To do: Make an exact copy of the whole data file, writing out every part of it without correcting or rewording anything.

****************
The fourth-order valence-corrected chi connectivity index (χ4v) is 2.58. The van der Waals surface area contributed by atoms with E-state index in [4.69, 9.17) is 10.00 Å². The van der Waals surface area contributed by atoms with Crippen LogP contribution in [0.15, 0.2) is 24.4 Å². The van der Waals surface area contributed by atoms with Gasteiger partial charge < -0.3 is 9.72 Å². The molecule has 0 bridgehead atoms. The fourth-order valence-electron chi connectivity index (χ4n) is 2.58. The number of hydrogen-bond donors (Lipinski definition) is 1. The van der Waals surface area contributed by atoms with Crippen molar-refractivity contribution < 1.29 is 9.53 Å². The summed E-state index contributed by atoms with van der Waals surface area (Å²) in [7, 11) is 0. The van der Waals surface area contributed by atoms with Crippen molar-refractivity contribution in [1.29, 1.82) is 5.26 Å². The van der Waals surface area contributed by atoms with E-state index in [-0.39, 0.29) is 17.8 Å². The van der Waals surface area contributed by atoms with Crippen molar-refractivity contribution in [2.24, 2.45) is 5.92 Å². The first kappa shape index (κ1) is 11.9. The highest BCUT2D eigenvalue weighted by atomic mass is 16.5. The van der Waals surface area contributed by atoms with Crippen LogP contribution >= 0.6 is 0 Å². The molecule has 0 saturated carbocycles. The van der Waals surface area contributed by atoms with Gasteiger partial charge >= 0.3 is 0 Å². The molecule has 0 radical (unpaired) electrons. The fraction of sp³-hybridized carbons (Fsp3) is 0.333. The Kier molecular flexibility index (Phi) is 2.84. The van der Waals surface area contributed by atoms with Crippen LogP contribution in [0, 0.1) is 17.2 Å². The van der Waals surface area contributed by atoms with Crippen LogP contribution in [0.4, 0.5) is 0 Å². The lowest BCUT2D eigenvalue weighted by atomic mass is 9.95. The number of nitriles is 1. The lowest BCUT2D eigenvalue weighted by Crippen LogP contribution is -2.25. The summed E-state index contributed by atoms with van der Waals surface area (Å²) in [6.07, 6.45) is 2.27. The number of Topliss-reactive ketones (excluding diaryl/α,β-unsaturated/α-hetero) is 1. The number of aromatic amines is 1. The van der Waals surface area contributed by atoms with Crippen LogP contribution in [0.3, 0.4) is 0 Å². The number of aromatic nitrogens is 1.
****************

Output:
The fourth-order valence-corrected chi connectivity index (χ4v) is 2.58. The van der Waals surface area contributed by atoms with E-state index in [4.69, 9.17) is 10.00 Å². The van der Waals surface area contributed by atoms with Crippen LogP contribution in [0.15, 0.2) is 24.4 Å². The van der Waals surface area contributed by atoms with Gasteiger partial charge < -0.3 is 9.72 Å². The molecule has 0 bridgehead atoms. The fourth-order valence-electron chi connectivity index (χ4n) is 2.58. The number of hydrogen-bond donors (Lipinski definition) is 1. The van der Waals surface area contributed by atoms with Crippen molar-refractivity contribution < 1.29 is 9.53 Å². The summed E-state index contributed by atoms with van der Waals surface area (Å²) in [7, 11) is 0. The van der Waals surface area contributed by atoms with Crippen molar-refractivity contribution in [1.29, 1.82) is 5.26 Å². The van der Waals surface area contributed by atoms with E-state index in [-0.39, 0.29) is 17.8 Å². The van der Waals surface area contributed by atoms with Crippen molar-refractivity contribution in [2.24, 2.45) is 5.92 Å². The first kappa shape index (κ1) is 11.9. The highest BCUT2D eigenvalue weighted by atomic mass is 16.5. The van der Waals surface area contributed by atoms with Crippen LogP contribution >= 0.6 is 0 Å². The molecule has 0 saturated carbocycles. The van der Waals surface area contributed by atoms with Gasteiger partial charge >= 0.3 is 0 Å². The molecule has 0 radical (unpaired) electrons. The fraction of sp³-hybridized carbons (Fsp3) is 0.333. The Kier molecular flexibility index (Phi) is 2.84. The van der Waals surface area contributed by atoms with Crippen LogP contribution in [0, 0.1) is 17.2 Å². The van der Waals surface area contributed by atoms with Crippen LogP contribution in [0.4, 0.5) is 0 Å². The lowest BCUT2D eigenvalue weighted by atomic mass is 9.95. The number of nitriles is 1. The lowest BCUT2D eigenvalue weighted by Crippen LogP contribution is -2.25. The summed E-state index contributed by atoms with van der Waals surface area (Å²) in [6.07, 6.45) is 2.27. The number of Topliss-reactive ketones (excluding diaryl/α,β-unsaturated/α-hetero) is 1. The number of aromatic amines is 1. The van der Waals surface area contributed by atoms with Crippen LogP contribution in [0.3, 0.4) is 0 Å². The number of aromatic nitrogens is 1.